With the highest greenhouse gas emissions in the country coming from the transportation sector, the nation’s leadership—both the current administration and industry leaders— presents a dichotomy in the way that the public and private sector are distinguishing their roles as either roadblocks or catalysts for a transition away from fossil fuels. This past month, the Trump administration rolled back the Obama-era fuel efficiency standards for car manufacturers, a plan which experts say could cost our economy $22 billion, and slow our progress for the scaling of electric-powered vehicles and alternative sources of liquid transportation fuels. Such setbacks, however, have not deterred many industry players from recognizing that deployment of green technology is crucial both for remaining economically competitive and maintaining consumer confidence.
University of California, San Diego’s Professor of Cell Biology and Director of the California Center for Algae Biotechnology—Dr. Stephen Mayfield—shared with us his recommendations on how to navigate the transition away from fossil fuels.
“I think the biggest chance for fossil fuel emissions reduction lies in electrical power and electric cars,” Mayfield told Prospect. “We should go all in on those and transition as fast as we can. Especially the cars.” Dr. Mayfield is an expert in the development of biofuels and biodegradable plastics, and explained how the shift towards heavier reliance on electric vehicles and the use of biofuels is perhaps the most effective way to keep carbon emissions down.
Whether it be through neutralizing carbon footprint levels in the manufacturing process or diverting to renewable energy products, transportation industry leaders across the nation are already pledging to the commitment of greener business models. American automobile powerhouse and the nation’s largest carmaker, General Motors, pledged to invest $20 billion this year on its next generation of electric vehicles, and its plans to launch twenty new E.V. models by 2023.
Two Birds, One Stone: Climate Change, COVID-19 & Job Creation
With the unemployment rate climbing to higher rates than witnessed during the Great Depression, any plan to revitalize the economy while addressing climate change would have to focus on job creation. With the service industry being the most heavily affected, plans like the Green New Deal that vocalize the necessity for sustainable jobs require greater consideration. That is, the attention that similar proposals receive in other developed countries such as those propagated by the EU, or even many Arab states as they invest in solar energy.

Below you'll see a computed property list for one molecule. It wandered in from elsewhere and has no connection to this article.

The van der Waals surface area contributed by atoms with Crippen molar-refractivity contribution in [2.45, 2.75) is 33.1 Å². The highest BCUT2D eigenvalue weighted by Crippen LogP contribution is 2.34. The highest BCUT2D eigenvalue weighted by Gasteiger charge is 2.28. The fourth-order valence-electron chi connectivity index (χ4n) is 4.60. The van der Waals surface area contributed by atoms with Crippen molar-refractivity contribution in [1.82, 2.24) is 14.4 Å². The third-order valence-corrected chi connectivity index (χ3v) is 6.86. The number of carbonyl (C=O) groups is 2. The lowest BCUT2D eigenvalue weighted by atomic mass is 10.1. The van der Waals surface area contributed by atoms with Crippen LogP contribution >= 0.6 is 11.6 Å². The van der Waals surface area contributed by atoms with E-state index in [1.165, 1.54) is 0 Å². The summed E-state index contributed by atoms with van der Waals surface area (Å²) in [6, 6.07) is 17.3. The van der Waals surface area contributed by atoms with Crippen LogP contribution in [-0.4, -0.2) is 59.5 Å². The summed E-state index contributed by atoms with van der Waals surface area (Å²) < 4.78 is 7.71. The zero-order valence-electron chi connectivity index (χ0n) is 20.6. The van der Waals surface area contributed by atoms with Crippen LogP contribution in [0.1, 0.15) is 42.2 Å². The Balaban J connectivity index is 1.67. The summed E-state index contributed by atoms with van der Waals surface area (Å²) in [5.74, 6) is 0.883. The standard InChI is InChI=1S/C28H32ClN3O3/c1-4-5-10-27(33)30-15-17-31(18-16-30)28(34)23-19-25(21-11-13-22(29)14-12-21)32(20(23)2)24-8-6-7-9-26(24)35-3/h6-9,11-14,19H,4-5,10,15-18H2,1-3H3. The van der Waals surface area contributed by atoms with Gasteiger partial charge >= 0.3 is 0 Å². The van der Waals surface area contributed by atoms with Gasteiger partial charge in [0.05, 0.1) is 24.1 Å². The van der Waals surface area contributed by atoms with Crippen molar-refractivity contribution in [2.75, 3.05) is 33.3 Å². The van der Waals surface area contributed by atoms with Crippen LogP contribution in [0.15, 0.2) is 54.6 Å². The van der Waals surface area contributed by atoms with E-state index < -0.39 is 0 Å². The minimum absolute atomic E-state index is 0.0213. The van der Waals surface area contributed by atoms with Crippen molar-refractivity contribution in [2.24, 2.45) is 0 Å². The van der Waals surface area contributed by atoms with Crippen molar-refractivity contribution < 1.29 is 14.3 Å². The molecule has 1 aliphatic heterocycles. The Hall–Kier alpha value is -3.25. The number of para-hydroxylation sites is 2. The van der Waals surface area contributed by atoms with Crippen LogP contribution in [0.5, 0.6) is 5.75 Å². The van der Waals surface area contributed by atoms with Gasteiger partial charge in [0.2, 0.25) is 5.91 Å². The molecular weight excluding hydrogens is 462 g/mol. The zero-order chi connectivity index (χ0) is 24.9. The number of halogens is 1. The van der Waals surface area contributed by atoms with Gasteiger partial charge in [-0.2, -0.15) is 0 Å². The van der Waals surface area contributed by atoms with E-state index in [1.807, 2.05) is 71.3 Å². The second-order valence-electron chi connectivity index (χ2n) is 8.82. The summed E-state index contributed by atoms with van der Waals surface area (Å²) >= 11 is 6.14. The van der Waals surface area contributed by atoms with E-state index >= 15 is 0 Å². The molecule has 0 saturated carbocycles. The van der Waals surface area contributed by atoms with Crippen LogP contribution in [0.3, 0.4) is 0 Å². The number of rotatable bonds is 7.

While service sector jobs do not necessarily translate into green jobs, what better time than during an international economic downturn for a new demand to arise in the aftermath of the current lack of jobs, and potentially sparking a shift in labor supply. Desperate times call for desperate measures, and we cannot let this recession go to waste.
As the pandemic is beginning to present major economic hurdles, it would be far less tolling on our government’s budget for there to be a greater focus on the frictional unemployment manifesting now than the inevitable structural unemployment that will occur further down the line when climate change leads to irreversible economic consequences. What countries do now will greatly determine the magnitude of government aid needed further down the line.
By placing green industrial policies and investments in green industries at the heart of their recovery plans, governments can bolster their countries’ economic growth and competition and create jobs, while simultaneously preparing themselves to face the climate emergency. The window of opportunity is closing and it is time to realize that the only moment is now.